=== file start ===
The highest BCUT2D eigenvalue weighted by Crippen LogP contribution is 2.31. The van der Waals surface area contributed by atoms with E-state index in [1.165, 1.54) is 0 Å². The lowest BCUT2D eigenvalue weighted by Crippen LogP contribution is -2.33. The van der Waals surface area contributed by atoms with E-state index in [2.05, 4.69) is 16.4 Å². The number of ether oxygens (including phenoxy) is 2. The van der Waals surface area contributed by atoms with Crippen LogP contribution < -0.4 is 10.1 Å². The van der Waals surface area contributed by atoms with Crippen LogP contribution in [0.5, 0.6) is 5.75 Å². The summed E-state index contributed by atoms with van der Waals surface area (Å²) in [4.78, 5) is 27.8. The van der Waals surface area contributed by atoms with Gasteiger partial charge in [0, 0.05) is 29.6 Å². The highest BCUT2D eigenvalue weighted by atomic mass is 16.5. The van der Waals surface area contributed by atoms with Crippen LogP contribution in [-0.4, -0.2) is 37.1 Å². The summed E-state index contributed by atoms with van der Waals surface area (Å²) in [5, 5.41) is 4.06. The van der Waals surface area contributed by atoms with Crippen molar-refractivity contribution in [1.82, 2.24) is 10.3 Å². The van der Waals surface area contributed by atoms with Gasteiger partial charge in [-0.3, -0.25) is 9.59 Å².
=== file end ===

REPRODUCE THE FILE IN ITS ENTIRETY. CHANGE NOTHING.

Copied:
The highest BCUT2D eigenvalue weighted by Crippen LogP contribution is 2.31. The van der Waals surface area contributed by atoms with E-state index in [1.165, 1.54) is 0 Å². The lowest BCUT2D eigenvalue weighted by Crippen LogP contribution is -2.33. The van der Waals surface area contributed by atoms with E-state index in [2.05, 4.69) is 16.4 Å². The number of ether oxygens (including phenoxy) is 2. The van der Waals surface area contributed by atoms with Crippen LogP contribution < -0.4 is 10.1 Å². The van der Waals surface area contributed by atoms with Crippen LogP contribution in [0.5, 0.6) is 5.75 Å². The summed E-state index contributed by atoms with van der Waals surface area (Å²) in [4.78, 5) is 27.8. The van der Waals surface area contributed by atoms with Gasteiger partial charge in [0, 0.05) is 29.6 Å². The highest BCUT2D eigenvalue weighted by atomic mass is 16.5. The van der Waals surface area contributed by atoms with Crippen LogP contribution in [-0.4, -0.2) is 37.1 Å². The summed E-state index contributed by atoms with van der Waals surface area (Å²) in [5, 5.41) is 4.06. The van der Waals surface area contributed by atoms with Crippen molar-refractivity contribution in [1.82, 2.24) is 10.3 Å². The van der Waals surface area contributed by atoms with Gasteiger partial charge in [-0.3, -0.25) is 9.59 Å².